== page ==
Passive, automatic detection of network server performance anomalies in large networks Public Deposited

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  • March 21, 2019
  • Terrell, Jeff
    • Affiliation: College of Arts and Sciences, Department of Computer Science
  • Network management in a large organization often involves-- whether explicitly or implicitly-- the responsibility for ensuring the availability and responsiveness of network resources attached to the network, such as servers and printers. Users often think of the services they rely on, such as web sites and email, as part of the network. Although tools exist for ensuring the availability of the servers running these services, ensuring their performance is a more difficult problem. In this dissertation, I introduce a novel approach to managing the performance of servers within a large network broadly and cheaply. I continuously monitor the border link of an enterprise network, building for each inbound connection an abstract model of the application-level dialog contained therein without affecting the operation of the server in any way. The model includes, for each request/response exchange, a measurement of the server response time, which is the fundamental unit of performance I use. I then aggregate the response times for a particular server into daily distributions. Over many days, I use these distributions to define a profile of the typical response time distribution for that server. New distributions of response times are then compared to the profile to determine whether they are anomalous. I applied this method to monitoring the performance of servers on the UNC campus. I tested three months of continuous measurements for anomalies, for over two hundred UNC servers. I found that most of the servers saw at least one anomaly, although for many servers the anomalies were minor. I found seven servers that had severe anomalies corresponding to real performance issues. These performance issues were found without any involvement of UNC network managers, although I verified two of the issues by speaking with network managers. I investigated each of these issues using the contextual and structural information measured at the border link in order to diagnose the cause of the issue. I found a variety of causes: overloaded servers from increased demand, heavy-hitting clients, authentication problems, changes in the nature of the request traffic, server misconfigurations, etc. Furthermore, information about the structure of connections proved valuable in diagnosing the issues.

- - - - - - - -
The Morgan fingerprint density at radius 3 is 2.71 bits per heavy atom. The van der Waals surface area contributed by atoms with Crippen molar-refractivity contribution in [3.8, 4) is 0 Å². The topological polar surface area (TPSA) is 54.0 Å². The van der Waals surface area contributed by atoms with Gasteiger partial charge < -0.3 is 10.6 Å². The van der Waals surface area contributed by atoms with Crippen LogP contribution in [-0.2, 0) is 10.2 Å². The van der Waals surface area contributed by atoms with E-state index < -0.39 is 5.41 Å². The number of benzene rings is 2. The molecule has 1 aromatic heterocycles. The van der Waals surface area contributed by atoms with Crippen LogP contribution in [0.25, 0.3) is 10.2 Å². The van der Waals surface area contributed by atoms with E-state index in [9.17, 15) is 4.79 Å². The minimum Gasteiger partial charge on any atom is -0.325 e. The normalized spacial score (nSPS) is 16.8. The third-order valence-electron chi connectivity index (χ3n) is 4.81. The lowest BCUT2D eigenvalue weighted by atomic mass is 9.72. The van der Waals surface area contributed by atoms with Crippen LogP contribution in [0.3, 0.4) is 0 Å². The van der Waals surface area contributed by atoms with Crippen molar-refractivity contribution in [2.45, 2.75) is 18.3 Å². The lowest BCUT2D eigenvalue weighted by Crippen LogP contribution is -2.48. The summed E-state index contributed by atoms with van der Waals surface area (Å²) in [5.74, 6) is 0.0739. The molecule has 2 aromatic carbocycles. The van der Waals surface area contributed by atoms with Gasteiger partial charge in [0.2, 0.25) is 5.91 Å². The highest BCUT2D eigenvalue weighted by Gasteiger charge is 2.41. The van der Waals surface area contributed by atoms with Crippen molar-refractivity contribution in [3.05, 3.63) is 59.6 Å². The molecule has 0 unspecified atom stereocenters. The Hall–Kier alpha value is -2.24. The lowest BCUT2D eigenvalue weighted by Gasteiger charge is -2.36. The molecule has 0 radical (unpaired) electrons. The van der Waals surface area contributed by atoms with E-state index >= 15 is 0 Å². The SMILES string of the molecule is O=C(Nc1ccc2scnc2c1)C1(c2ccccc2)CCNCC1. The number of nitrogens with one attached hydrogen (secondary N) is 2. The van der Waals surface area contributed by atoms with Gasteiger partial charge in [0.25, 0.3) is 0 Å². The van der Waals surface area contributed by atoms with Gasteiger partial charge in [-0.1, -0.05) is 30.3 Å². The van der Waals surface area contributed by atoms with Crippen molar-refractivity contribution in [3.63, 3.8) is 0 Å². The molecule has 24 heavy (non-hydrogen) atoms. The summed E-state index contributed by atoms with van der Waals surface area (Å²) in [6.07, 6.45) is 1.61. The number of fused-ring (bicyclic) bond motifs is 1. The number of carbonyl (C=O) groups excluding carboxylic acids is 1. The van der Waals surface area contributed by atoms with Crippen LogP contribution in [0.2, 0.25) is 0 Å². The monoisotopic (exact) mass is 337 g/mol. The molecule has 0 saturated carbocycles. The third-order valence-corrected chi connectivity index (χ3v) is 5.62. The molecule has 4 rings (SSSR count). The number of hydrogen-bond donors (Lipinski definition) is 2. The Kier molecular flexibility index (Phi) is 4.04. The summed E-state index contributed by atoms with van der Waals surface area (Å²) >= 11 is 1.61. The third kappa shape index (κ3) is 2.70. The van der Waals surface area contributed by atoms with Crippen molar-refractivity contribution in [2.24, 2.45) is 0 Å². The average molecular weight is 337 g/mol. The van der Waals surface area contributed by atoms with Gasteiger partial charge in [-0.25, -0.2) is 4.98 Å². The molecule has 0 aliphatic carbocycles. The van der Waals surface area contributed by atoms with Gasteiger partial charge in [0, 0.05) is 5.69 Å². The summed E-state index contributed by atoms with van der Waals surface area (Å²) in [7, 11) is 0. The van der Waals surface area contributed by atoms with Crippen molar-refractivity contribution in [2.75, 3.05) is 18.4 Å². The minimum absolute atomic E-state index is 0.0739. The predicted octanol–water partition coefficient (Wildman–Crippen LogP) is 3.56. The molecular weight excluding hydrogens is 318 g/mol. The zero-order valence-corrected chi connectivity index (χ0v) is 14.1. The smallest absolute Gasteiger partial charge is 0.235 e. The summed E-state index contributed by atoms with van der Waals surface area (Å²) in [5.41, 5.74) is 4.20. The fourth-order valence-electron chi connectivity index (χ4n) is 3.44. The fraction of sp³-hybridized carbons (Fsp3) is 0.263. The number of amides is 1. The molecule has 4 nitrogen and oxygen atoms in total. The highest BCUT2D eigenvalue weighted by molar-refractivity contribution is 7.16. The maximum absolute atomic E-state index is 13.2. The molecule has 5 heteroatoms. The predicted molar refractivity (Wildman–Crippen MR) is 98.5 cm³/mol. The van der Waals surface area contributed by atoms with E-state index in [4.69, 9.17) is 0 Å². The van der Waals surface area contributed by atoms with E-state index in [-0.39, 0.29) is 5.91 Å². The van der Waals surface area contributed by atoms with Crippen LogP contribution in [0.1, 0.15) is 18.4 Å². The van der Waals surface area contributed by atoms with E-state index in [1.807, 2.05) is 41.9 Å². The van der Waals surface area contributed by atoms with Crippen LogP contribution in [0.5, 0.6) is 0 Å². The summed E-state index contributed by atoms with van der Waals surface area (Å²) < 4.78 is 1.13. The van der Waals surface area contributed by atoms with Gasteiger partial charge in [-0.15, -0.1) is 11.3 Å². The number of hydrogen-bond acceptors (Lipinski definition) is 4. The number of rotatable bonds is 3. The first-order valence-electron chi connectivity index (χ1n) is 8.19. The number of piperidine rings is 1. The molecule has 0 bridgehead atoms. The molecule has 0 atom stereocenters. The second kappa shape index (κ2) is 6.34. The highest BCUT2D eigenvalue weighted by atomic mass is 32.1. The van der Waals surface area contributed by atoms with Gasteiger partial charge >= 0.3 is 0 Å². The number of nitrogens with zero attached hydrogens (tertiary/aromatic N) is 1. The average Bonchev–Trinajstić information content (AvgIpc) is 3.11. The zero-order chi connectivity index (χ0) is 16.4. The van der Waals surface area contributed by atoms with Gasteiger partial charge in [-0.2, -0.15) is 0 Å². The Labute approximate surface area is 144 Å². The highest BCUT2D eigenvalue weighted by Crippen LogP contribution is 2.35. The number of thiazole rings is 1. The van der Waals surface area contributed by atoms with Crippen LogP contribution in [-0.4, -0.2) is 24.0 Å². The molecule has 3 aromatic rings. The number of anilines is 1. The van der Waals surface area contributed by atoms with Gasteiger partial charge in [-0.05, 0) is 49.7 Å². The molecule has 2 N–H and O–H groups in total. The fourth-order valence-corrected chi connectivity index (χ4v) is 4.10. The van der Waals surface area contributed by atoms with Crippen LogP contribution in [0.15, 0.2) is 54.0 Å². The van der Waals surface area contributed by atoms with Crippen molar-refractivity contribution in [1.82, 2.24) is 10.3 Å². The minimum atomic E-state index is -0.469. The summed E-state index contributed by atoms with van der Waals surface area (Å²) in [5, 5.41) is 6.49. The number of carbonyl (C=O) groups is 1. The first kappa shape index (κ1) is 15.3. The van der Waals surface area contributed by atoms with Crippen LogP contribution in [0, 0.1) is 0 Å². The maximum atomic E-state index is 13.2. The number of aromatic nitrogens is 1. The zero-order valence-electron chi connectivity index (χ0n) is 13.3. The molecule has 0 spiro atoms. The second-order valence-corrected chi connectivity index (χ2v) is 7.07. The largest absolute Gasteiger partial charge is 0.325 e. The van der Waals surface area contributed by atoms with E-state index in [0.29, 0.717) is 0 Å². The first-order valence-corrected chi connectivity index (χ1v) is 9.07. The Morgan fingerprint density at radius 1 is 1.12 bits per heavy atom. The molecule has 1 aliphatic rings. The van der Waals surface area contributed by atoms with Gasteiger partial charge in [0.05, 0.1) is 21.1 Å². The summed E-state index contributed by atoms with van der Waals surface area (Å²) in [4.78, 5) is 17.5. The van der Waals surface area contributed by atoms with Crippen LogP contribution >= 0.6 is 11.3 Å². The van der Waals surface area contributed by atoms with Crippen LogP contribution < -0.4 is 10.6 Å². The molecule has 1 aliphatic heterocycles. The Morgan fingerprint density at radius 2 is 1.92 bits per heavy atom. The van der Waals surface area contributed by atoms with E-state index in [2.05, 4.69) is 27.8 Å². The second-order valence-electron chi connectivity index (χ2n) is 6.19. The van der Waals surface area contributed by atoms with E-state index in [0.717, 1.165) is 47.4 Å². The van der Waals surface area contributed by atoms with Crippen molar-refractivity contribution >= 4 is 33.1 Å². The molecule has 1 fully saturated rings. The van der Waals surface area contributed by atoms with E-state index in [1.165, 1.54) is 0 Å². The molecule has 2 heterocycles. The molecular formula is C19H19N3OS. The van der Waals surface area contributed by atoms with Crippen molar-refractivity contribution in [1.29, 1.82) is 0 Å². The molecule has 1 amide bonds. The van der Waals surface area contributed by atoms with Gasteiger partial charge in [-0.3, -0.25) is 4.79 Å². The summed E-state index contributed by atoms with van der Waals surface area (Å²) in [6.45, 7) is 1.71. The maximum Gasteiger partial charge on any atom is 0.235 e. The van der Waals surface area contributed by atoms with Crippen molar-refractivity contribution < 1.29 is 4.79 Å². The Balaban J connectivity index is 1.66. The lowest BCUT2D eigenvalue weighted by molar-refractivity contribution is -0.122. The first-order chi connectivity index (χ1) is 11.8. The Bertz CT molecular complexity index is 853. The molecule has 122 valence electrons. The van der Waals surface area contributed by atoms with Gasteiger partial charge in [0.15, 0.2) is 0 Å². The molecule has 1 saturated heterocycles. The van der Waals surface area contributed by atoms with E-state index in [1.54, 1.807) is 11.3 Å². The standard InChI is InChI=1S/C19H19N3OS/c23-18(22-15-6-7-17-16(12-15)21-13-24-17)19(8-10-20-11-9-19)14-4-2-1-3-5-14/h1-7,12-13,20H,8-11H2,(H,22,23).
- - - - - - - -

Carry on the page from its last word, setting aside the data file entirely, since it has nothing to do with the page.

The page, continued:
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  • In Copyright
  • "... in partial fulfillment of the requirements for the degree of Doctor of Philosophy in the Department of Computer Science."
  • Jeffay, Kevin
Degree granting institution
  • University of North Carolina at Chapel Hill
Place of publication
  • Chapel Hill, NC
  • Open access

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